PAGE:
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7 observations from Knicks impressive 117-96 preseason win over the Pistons

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Knicks offseason may have freed up more minutes for Obi Toppin
New York Knicks forward Obi Toppin (1) looks out at the crowd after an NBA basketball game against the Toronto Raptors, Sunday, April 10, 2022 in New York. (AP Photo/Jessie Alcheh)

The New York Knicks started the 2022-23 season off with a 117-96 win over the Detroit Pistons in their preseason opener. 

It was a much-needed boost of confidence for a team that took a step back last season, going 37-45 just a year after making a surprise run to the playoffs. The production from Julius Randle wasn’t there, and the Knicks tried to find a point guard in aging veterans like Kemba Walker and Derrick Rose, but there seemed to be no cohesiveness between the young bench players and the older veterans signed to play big minutes. 

However, while the win is nice, it’s still the preseason, so we need to look beyond just the numbers to try to decipher what this team will look like in the regular season. 

In order to do that, here are my seven observations from the Knicks first preseason game:

 

1. Jalen Brunson proving his worth

There was a lot of hand-wringing and criticizing the Knicks’ decision to throw big money at Brunson to lure him away from the Mavericks. When the Knicks weren’t able to pull a trade for Donovan Mitchell, there was renewed discussion that Brunson was a poor fit as the driving force of an offense. 

After just one preseason game, that looks like it couldn’t be further from the truth.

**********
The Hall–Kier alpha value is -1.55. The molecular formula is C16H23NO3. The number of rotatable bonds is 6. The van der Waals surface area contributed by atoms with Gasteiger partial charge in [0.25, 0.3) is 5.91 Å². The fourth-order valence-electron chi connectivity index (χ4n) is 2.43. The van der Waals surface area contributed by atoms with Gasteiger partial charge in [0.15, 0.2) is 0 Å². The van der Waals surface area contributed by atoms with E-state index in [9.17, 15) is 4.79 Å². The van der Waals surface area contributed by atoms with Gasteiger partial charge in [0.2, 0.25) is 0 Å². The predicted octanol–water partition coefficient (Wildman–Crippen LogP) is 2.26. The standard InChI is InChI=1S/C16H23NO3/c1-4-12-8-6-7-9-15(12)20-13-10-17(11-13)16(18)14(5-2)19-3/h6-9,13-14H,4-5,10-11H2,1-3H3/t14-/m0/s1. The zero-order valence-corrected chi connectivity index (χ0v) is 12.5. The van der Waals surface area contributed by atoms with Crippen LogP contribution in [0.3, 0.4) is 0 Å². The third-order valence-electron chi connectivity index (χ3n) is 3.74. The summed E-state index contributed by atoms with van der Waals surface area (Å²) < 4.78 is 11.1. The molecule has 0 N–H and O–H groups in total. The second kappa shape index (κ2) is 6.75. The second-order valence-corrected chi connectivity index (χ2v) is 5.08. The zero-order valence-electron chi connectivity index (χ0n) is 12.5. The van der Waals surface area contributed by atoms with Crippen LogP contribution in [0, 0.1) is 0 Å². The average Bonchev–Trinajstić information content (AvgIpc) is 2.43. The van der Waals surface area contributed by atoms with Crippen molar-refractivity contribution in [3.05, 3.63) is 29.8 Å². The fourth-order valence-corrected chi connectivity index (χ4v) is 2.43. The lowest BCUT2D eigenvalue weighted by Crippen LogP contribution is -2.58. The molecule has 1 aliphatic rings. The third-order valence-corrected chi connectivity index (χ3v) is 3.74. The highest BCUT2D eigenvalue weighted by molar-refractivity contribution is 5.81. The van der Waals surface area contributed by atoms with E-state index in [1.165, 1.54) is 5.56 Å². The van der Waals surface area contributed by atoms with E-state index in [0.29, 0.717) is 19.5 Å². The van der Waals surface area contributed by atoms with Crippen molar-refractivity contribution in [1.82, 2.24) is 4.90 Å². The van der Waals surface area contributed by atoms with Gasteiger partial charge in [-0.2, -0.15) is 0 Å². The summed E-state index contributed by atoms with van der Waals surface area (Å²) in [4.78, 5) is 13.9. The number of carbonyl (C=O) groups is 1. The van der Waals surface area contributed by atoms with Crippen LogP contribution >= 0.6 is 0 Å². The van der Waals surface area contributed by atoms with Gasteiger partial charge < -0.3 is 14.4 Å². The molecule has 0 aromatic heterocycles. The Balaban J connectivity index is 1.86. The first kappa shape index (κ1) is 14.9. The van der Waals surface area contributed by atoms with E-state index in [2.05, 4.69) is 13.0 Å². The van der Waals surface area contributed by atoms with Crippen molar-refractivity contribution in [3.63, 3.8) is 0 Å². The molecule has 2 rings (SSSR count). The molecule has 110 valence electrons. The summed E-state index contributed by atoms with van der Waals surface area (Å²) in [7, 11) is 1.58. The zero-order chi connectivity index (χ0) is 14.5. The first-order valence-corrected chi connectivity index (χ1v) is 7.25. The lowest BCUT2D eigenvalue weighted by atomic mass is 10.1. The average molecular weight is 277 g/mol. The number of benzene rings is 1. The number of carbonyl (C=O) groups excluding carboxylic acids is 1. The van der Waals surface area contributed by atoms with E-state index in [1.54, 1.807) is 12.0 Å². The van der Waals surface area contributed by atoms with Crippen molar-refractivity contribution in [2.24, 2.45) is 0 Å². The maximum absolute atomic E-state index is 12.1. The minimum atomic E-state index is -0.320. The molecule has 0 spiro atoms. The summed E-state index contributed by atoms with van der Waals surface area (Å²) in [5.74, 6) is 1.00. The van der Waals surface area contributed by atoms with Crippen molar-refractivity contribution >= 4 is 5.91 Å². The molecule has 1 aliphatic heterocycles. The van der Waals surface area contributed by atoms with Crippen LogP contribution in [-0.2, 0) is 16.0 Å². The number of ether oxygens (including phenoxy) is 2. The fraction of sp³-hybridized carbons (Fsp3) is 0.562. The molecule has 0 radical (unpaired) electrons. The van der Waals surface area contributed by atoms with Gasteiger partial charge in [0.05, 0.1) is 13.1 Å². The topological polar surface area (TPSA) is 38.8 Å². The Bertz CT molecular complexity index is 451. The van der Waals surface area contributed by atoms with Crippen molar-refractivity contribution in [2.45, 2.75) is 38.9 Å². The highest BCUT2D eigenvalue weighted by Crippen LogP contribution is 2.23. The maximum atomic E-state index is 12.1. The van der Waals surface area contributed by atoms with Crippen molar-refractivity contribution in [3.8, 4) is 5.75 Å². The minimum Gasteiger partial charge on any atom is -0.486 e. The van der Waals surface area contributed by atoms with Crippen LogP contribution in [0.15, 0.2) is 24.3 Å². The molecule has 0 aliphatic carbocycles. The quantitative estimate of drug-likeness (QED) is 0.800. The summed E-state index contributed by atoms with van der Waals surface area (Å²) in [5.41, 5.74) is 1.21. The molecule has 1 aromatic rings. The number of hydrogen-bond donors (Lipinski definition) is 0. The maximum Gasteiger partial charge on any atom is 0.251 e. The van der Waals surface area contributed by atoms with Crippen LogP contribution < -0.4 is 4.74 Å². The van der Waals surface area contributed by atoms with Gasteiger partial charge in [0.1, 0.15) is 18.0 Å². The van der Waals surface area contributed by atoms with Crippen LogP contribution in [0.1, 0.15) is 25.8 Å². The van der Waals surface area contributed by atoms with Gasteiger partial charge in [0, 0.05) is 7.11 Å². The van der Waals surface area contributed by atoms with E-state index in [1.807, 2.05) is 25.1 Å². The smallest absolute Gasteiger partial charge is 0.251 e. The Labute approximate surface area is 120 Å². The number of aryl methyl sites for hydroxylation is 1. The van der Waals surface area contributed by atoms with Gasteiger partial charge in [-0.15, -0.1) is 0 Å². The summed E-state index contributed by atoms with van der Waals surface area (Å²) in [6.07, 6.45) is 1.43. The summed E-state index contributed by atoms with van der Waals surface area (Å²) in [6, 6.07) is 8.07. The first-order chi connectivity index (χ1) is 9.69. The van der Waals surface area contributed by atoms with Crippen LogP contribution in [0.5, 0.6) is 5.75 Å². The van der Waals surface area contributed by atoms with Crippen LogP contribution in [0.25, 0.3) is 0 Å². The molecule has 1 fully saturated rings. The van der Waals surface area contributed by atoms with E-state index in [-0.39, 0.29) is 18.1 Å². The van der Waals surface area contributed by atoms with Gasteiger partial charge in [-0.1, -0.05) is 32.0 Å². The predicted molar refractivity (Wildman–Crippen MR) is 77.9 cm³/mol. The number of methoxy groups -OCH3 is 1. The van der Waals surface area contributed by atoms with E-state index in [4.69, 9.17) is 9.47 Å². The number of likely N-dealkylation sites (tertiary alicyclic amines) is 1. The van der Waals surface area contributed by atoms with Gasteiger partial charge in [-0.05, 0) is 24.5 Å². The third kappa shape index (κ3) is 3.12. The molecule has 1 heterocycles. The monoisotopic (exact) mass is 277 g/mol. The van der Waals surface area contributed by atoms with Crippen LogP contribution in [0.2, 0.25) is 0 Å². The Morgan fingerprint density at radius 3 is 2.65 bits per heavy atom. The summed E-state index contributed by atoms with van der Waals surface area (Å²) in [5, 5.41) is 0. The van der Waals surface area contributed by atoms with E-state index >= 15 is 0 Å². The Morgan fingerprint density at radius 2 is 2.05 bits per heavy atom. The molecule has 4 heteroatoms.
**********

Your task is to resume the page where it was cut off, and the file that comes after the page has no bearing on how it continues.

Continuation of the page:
Brunson looked great on Tuesday. He played fast and attacked the basket relentlessly, and the pace seemed to be contagious. Even though Brunson isn’t technically a fast guard, his movements are sudden and he’s creative in the way he maneuvers around defenders.  While Brunson also shot 2-of-4 from beyond the arc, his bread is buttered with aggressive drives to the hoop or drive-and-kicks, which the Knicks have sorely needed. 

 

2. Julius Randle puts up numbers but may not be the best fit

The issue to keep an eye on is how Brunson fits with Julius Randle and RJ Barrett. All three players are better when they are attacking the basket. Mitchell Robinson is also a rim-runner, which means the Knicks have four starters that are better when they are going to the basket. That can be a problem for spacing. 

We saw it at times early in the game when Randle or Barrett would hang around the three-point line and put up a poor three. Randle even took one of his patented step-back threes that was way long. 

In the third quarter, Brunson took a less aggressive approach and allowed Randle and Barrett to drive the ship a bit more. As a result, Randle had 10 of his 16 points in the third quarter while Barrett had nine of his 21 in that period.

Given how much the Knicks were up by, it made sense for Brunson to pull back and try to do less, but the Knicks will likely not want to see that when they’re in a tight contest. If Brunson and Barrett are actively attacking is Randle going to just hang by the three-point line? Is he going to make sure he gets his own shots, even if they aren’t good ones? I think there are still questions that need to be answered.  

 

3. The Knicks want to run

I mentioned the pace with Brunson, but it carried over to this whole Knicks team. This team wants to defend and run. The Knicks had 14 steals on Tuesday and had 31 fastbreak points and 62 points in the paint. They want to play at speed at attack the basket, which is great to see.